‘Oh, he’s on another level right now.’ How Jaime Jaquez Jr. took over in UCLA’s win

UCLA's Jaime Jaquez Jr. dunks in front of Arizona State's Alonzo Gaffney during the first half Thursday at Pauley Pavilion.
UCLA’s Jaime Jaquez Jr. dunks in front of Arizona State’s Alonzo Gaffney during the first half Thursday at Pauley Pavilion. Jaquez scored 26 points in the Bruins’ 79-61 win.
(Ronald Martinez / Getty Images)

For the briefest of moments as he dribbled on the wing, UCLA’s Jaime Jaquez Jr. saw an opening. A screen by teammate David Singleton had cleared a tempting path to the basket.

Accelerating with a quick burst, Jaquez commenced liftoff.

Three Arizona State defenders converged on the airborne intruder, Desmond Cambridge Jr. daring to challenge Jaquez at the rim.

Bad decision. There was no stopping Jaquez on Thursday night.

Soaring with the ball in his right hand, Jaquez threw down a vicious dunk over the helpless defender.


No. 4 UCLA clinched the Pac-12 regular season title, but the Bruins know the job isn’t finished and hope to clinch a No. 1 West seed come NCAA tourney time.

March 1, 2023

As the crowd’s roar inside Pauley Pavilion washed over him, Jaquez paused for a moment after he landed to savor one of his final highlights on his home court.

It was Jaquez’s third ferocious dunk of the game and another sign that the Bruins were not going to suffer the letdown their coach had feared with the Pac-12 Conference’s regular-season championship already theirs.

Fourth-ranked UCLA showed plenty of passion on the way to a 79-61 victory over the Sun Devils that solidified Jaquez’s candidacy for the conference’s most valuable player award in his last college season.

“I know he’s not gonna say it, but he deserves the damn award, if you get what I mean,” UCLA guard Jaylen Clark said after Jaquez scored 19 of his 26 game-high points in the first half. “He’s sizing people up, he rebounds, he defends, he stays in front of the ball, challenging shots above the rim, he scores in three ways. I mean I’ve guarded all the best and he’s the hardest person I’ve had to guard by far, not even close.”

Arizona State forward Warren Washington, right, shoots in front of UCLA guard Jaime Jaquez Jr. during the first half.
(Ringo H.W. Chiu / Associated Press)

“Facts,” point guard Tyger Campbell added.


Jaquez’s latest scoring barrage helped the Bruins (26-4 overall, 17-2 Pac-12) overcome another sluggish start in which they fell behind by 10 points to log their ninth consecutive victory.

Campbell added 18 points and Clark had 15 points and 11 rebounds as UCLA also remained in the running for a No. 1 seed in the NCAA tournament going into its Saturday showdown against eighth-ranked Arizona.

“I’m not getting into it,” Bruins coach Mick Cronin said when asked about the possibility of a top seed. “I’d like to be in the West [Region], you know, and I’d like my team to be treated the way they deserve to be treated, that’s all I’ll say on that.”

L.A. Times college basketball experts Ben Bolch, Ryan Kartje and J. Brady McCollough project the Pac-12 tournament and national championship winners.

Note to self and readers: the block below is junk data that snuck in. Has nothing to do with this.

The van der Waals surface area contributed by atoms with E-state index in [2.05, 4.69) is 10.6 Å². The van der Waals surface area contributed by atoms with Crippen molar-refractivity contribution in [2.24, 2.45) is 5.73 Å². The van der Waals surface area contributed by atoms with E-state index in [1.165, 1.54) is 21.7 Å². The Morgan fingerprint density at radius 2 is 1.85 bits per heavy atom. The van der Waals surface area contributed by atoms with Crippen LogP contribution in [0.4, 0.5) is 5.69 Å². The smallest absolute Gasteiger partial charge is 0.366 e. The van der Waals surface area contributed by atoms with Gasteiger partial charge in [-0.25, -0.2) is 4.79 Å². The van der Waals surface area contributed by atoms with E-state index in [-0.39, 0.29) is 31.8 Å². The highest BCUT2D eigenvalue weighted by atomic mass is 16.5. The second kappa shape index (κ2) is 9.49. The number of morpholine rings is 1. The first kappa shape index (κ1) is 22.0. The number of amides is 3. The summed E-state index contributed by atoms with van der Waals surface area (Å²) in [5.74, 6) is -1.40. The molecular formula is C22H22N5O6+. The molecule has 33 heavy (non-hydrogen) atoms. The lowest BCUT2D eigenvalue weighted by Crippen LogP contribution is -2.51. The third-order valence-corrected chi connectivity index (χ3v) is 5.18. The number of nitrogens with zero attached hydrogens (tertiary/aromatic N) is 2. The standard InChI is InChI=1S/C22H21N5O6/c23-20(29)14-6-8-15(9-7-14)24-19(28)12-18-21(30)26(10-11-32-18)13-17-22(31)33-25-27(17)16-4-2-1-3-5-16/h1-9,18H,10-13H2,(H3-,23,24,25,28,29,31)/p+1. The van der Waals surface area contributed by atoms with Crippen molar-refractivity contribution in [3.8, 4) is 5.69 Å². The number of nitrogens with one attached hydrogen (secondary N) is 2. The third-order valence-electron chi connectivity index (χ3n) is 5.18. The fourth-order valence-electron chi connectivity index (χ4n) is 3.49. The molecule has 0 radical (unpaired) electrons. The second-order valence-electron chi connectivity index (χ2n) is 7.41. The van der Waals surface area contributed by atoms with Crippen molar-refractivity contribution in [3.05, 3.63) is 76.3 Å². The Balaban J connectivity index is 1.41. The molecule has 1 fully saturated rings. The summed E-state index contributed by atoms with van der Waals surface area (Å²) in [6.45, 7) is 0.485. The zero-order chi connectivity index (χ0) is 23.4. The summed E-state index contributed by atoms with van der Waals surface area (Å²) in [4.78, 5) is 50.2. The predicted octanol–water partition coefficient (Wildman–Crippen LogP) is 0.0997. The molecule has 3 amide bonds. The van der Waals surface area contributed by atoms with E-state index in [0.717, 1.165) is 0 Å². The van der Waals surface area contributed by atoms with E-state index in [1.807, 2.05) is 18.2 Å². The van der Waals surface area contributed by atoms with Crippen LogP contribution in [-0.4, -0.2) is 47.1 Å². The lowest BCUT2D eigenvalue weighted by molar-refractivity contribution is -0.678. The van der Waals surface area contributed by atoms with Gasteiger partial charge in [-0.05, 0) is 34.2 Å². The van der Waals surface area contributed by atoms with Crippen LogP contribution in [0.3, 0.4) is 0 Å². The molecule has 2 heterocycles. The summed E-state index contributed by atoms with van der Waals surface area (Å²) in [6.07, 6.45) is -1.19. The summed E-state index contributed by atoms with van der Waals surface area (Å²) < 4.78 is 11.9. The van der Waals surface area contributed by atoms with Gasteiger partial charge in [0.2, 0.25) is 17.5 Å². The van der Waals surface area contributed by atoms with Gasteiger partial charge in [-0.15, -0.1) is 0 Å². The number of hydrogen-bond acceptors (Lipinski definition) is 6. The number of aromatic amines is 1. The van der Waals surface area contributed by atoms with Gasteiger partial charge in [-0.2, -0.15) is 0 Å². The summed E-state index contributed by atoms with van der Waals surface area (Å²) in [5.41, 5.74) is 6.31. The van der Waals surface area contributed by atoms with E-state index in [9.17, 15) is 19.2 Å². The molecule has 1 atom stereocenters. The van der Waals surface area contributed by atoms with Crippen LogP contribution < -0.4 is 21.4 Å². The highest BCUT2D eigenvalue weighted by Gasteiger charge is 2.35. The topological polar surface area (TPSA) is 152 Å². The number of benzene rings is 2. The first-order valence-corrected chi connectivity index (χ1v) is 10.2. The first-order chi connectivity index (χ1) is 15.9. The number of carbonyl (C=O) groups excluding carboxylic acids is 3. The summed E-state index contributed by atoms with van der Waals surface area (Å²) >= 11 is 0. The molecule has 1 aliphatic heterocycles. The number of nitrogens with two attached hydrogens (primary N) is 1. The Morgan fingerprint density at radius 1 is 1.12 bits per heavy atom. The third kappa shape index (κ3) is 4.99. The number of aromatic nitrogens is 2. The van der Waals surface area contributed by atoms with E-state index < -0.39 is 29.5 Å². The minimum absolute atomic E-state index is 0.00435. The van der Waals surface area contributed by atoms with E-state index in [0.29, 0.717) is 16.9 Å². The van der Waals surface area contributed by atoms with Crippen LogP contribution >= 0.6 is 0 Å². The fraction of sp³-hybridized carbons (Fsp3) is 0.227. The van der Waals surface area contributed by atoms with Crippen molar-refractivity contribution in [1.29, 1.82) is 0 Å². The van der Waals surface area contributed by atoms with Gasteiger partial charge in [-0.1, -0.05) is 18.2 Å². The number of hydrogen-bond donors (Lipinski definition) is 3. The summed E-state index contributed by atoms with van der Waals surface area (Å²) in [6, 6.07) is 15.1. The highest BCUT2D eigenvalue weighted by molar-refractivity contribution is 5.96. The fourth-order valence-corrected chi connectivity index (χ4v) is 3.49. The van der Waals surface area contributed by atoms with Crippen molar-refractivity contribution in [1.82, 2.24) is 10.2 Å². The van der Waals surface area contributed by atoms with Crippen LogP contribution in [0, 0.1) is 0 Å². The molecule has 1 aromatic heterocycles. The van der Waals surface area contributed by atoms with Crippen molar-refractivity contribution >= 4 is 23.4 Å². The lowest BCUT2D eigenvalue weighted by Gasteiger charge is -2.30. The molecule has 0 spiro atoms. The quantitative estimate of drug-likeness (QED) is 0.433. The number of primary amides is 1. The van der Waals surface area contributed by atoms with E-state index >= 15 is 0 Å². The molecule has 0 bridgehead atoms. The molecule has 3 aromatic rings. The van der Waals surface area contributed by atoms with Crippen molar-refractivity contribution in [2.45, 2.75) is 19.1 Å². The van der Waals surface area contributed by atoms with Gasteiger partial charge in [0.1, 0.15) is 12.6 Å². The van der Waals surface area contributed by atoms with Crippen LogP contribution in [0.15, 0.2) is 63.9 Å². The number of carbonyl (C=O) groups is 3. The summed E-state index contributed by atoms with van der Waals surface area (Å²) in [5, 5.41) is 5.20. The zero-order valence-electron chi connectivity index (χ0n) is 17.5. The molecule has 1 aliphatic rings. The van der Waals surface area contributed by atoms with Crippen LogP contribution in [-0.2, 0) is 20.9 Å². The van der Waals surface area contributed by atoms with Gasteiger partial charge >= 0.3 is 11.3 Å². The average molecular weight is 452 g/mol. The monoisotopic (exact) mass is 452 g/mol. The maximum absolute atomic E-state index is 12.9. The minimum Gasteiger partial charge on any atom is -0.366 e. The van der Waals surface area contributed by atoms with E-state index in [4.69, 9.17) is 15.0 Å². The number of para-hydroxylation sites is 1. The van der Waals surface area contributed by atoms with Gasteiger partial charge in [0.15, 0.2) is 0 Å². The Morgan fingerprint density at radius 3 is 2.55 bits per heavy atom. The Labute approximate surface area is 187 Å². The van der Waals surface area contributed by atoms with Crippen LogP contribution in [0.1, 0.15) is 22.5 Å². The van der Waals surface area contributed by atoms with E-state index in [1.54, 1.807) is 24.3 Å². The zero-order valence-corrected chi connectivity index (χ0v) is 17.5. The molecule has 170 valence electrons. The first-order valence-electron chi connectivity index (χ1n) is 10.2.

March 1, 2023

DJ Horne scored 13 points to lead the Sun Devils (20-10, 11-8), who could not enhance their NCAA tournament standing five days after they stunned Arizona on Cambridge’s 60-footer at the buzzer.

The Bruins gave the crowd of 10,132 plenty of highlights despite a season-high 19 turnovers, including 24 fast-break points. It only seemed like Jaquez had all of them.

For much of the first half, UCLA’s offense consisted almost entirely of its small star forward.

When Jaquez took an outlet pass from Amari Bailey for his second breakaway dunk, Jaquez had 15 points while making six of eight shots; everyone else on his team had combined for four points while making one of 11 shots.


His teammates were content to step aside and watch him roll.

“It’s just one of them things where I feel like if you play any type of basketball, someone rips off one, two, three, four, five, you gotta keep going until they burn out,” Clark said. “And he wasn’t burning out. When I saw him sizing people up and playing around and shimmying, I was like, ‘Oh, he’s on another level right now.’”

Jaquez’s offensive repertoire was impressive. It included a putback layup, a one-handed dunk, a turnaround jumper, a three-pointer in transition, a jumper with a defender in his face and a fast-break layup in addition to four free throws.

Those dunks were a result of Jaquez believing the ankle issues that bothered him last season were in the rear-view mirror.

UCLA guard Jaylen Clark drives past Arizona State forward Jamiya Neal during the second half Thursday.
(Ringo H.W. Chiu / Associated Press)

“After last season I kind of had a little PTSD about jumping, whether it be for rebounds or dunking; I didn’t really trust myself,” Jaquez said.

“That’s why I would lay it up a lot of times on the fast break because I was just scared I was gonna come down and tweak something again. Finally I was like, ‘F— it, I’m just gonna try to dunk it.’”


Smart decision. There was no stopping him on this night.